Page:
The cowboy remains the most enduring American movie hero. But he's been battered and bruised over the years, and in the contemporary "The Ride," it takes a passel of trouble to get him to show his true grit.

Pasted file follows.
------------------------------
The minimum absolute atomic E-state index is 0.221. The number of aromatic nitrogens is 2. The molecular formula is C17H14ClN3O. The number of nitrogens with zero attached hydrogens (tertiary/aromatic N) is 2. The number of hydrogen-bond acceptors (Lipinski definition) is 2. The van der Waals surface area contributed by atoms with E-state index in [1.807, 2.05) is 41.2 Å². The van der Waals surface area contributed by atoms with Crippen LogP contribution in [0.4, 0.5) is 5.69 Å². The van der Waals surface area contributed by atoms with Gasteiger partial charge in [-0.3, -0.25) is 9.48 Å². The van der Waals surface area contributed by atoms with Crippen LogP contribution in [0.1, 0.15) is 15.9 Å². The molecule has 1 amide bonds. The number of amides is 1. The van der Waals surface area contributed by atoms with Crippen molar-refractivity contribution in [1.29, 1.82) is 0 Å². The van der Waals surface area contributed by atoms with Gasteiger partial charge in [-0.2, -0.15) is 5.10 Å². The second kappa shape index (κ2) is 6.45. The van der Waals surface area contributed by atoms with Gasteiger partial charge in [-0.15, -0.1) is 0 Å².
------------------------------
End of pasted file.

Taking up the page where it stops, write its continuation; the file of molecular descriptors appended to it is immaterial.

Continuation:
The cowboy remains the most enduring American movie hero. But he’s been battered and bruised over the years, and in the contemporary “The Ride,” it takes a passel of trouble to get him to show his true grit. A tad on the syrupy side, pic is an uplifting yarn about rodeo and kids aimed at families that should do well in the country’s heartland, where it has just entered regional release, and be a potent mover on video.Produced by the Billy Graham organization — dormant on the feature front for more than a decade — the gentle saga gets across its moral points without laying it on too thick. The pic’s values are relatively straightfor-ward and universal, assuming one has had a smattering of religious training. Smokey Banks (Michael Biehn) is a one-time bull-riding champ who’s seen considerably better days. A gambler and a boozer, he’s low on cash and running a high tab with a couple of mean hombres. Getting a bit too feisty in a bar, he winds up before a judge who sentences him to hard time in community service at a ranch camp for underprivileged and orphaned kids. One of the brood, Danny (Brock Pierce) , knows the man’s history of triumphs and presses him to teach him how to stay in the saddle. The rest is relatively pro forma. Danny is an apt pupil despite the absence of a suitable steer to test his mettle and will go on to a compete at a junior dude’s event. The variation on a familiar theme is that Danny is terminally ill, his baldness presumably a result of chemotherapy. His courage and faith slowly turn around the hard-bitten Smokey, who discovers that his problems are just a hill of beans compared with those of the valiant youngster. But more important, the saddle-weary cowpoke realizes that the kids look to him for guidance and wisdom. It’s something new for him, and a bond he enjoys. Biehn gets a rare opportunity to shine as the reformed sinner. His character is initially bad, but not so far gone that he cannot be redeemed. Reining in what could have been an obvious performance, he anchors the pic when it threatens to lose its focus. Pierce is good as the slightly starry-eyed boy, but the rest of the cast is saddled with thinly sketched parts. Writer-director Michael Sajbel has made a graceful and handsome picture in “The Ride.” Though he’s able to deftly navigate some tricky dramatic turns, he curiously drops the ball in more obvious areas. Where is the requisite scene in which Smokey teaches the boy to ride the bull? And why bother to film the kid’s comic rescue of the cowboy from loan sharks and use just a snippet of the hijinx? The film’s a decent programmer, but one can readily see how small changes would have elevated its emotional impact significantly.